Now that tax season is over, what do you do next?
As a small business owner, whether you received a sizable refund or had to pay Uncle Sam a hefty sum because you had a great 2016, you’re probably relieved that you’ve made it through another year. (We certainly are!)
This article will discuss the needs of our clients – who are small to medium sized business owners – and what you should do now to prepare throughout this year, as well as how to get ready for the next one.
Schedule a Vacation
Just about all of the accountants we know set aside time each year in May or June for a vacation. After all, if it’s time for us to recharge our batteries after the annual tax crunch season that seems to get more pressure-filled each year, you can probably benefit from a vacation, too.
While you’re away from your office, delegate everyday responsibilities to a trusted colleague if you can. We know many business owners who can hand over the reins of their company for times like this.
But if you’re the one running the business, reach out to all of your clients a few weeks before you go away by phone, tell them about your planned time away from the office, and let them you that you’re available by text messages in case of an emergency. Otherwise, let them know that you’ll be back in a week or two to attend to their needs.
Work on Your Extension
If you asked your accountant for an extension of your business or personal 2016 tax returns, now you can take the time to focus on completing the paperwork, even though you have until October to get the returns finalized.
Just collect your W-2s, summarize your possible deductions, review all of your reports, and know that if you’re due a refund, you’ll be eligible to receive it once you file.
Make an Appointment with Your CPA
We always prefer to meet with our clients in the spring or summer after taxes are completed to review our processes and take their pulse on how we’re doing with them.
We ask them to tell us candidly what they liked and what they didn’t like. What could we have done better or differently? What other services are they interested in us offering to them and their families? How will new tax laws affect their personal or business returns in 2017?
Start Planning for Next Year, Now!
• Do you have a five-year business plan with a cash-flow forecasting, budgeting and cash flow analysis?
• Have you considered what your income might be next year vs. this year?
• Do you plan to hire a few or many new employees?
• What investments in your business can get it to the next level?
• Are there software or hardware investments that you are talking about?
• When’s the last time you discussed financial planning with an expert?
At Books In Balance, we can answer all of these services and more.
Think About Bookkeeping for Your Business
If you’re struggling to keep your business checkbook balanced, don’t know how much accounts receivable you have outstanding at any moment, or are frequently late mailing payments to various vendors and services, it may be time to think about hiring us as your bookkeepers.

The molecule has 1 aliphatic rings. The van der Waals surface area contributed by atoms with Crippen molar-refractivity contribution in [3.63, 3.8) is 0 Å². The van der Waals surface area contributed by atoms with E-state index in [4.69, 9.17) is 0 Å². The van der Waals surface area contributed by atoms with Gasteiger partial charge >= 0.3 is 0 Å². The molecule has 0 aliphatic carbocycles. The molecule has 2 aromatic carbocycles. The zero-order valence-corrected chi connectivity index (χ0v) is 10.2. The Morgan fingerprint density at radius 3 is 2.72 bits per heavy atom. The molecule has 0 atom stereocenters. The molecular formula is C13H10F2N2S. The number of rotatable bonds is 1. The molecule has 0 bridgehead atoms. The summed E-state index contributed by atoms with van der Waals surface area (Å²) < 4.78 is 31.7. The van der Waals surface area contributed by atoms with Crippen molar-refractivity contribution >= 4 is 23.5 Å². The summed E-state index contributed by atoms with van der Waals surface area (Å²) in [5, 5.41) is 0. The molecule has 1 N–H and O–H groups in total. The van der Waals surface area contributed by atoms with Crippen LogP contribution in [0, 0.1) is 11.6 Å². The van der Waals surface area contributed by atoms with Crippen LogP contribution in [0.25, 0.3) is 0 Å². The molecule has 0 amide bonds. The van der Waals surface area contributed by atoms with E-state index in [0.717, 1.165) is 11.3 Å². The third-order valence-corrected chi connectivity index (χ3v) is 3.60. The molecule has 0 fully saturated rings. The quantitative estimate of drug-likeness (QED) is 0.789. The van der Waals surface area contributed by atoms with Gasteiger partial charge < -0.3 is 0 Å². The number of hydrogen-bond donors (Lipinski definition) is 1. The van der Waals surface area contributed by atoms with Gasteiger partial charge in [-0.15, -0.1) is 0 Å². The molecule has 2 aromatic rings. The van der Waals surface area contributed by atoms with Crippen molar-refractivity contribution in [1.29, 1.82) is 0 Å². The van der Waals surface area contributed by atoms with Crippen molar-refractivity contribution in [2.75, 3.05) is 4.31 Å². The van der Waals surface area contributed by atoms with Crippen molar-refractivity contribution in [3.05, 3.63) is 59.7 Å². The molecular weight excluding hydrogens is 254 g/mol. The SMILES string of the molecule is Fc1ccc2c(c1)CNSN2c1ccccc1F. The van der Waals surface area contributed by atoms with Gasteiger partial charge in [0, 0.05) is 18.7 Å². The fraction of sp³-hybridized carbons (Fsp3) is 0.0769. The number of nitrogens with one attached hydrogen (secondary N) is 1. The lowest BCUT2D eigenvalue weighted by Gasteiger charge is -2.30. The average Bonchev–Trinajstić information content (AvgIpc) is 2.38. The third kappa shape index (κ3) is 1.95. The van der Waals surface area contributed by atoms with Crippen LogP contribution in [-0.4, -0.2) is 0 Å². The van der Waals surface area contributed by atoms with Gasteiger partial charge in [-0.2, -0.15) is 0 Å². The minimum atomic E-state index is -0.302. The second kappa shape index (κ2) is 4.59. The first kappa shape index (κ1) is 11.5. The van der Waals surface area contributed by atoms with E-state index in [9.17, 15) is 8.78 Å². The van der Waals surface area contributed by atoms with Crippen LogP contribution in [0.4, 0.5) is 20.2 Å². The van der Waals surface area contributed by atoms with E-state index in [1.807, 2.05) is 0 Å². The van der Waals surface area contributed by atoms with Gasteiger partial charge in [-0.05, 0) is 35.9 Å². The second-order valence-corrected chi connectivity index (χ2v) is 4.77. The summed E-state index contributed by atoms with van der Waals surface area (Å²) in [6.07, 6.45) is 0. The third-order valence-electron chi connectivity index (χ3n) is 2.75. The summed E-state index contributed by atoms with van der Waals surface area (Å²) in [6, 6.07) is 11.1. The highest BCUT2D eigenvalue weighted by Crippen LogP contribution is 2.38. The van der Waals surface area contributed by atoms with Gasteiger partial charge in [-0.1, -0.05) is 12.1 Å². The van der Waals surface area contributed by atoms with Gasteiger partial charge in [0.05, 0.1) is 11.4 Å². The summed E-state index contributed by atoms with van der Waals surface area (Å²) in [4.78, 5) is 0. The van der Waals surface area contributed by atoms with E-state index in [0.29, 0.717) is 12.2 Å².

Our online accounting software lets you see that your books are solid. We can even help you file 1099 forms for all of your vendors in February each year.
Consider an Outsourced Payroll Service
In addition, whether you have a few employees or dozens, doing all payroll checks and paying payroll taxes can get very complicated very quickly. Books In Balance’s payroll and bill paying services can eliminate the worries of these potential headaches.
Review Your Credit Card Processing Fees
These can really add up throughout the course of a year, especially if you have multiple employees using corporate credit cards. With annual card fees of $50 to $125 or more, you should determine how much you’re spending and look at ways to cut costs with fewer cards or lower fees. We have vendor relationships that can potentially save you hundreds of dollars in credit card fees. We can provide a free quote anytime you want.
Purge Your Old Tax Files
Take the time now to shred any federal tax records and cancelled checks that are at least three years following the date you filed. We also recommend keeping files for up to seven years for your investment retirement accounts. Look for free local shredding events in your area online to purge your old files and buy a fireproof safe to keep the tax documents that you decide to save.
Also, while you’re looking for files to shred, give your office a good cleaning by getting rid of anything you haven’t used in the last few years. This includes books, magazines, newspaper articles, old files, and more that take up space and just collect dust.
Attend Local Events to Network
You never know where you might meet your next employee, a future client, or even your new bookkeeper or accountant. There are a wide variety of networking events held in your city each month, so get out there and attend some.
Start with one event every few weeks until you find a group that resonates with you.
Time to Start Preparing for Next Year’s Taxes
If you have any questions about what to do now that this tax season is over, we’d love to talk to you.
Latest posts by Brandon Dante (see all)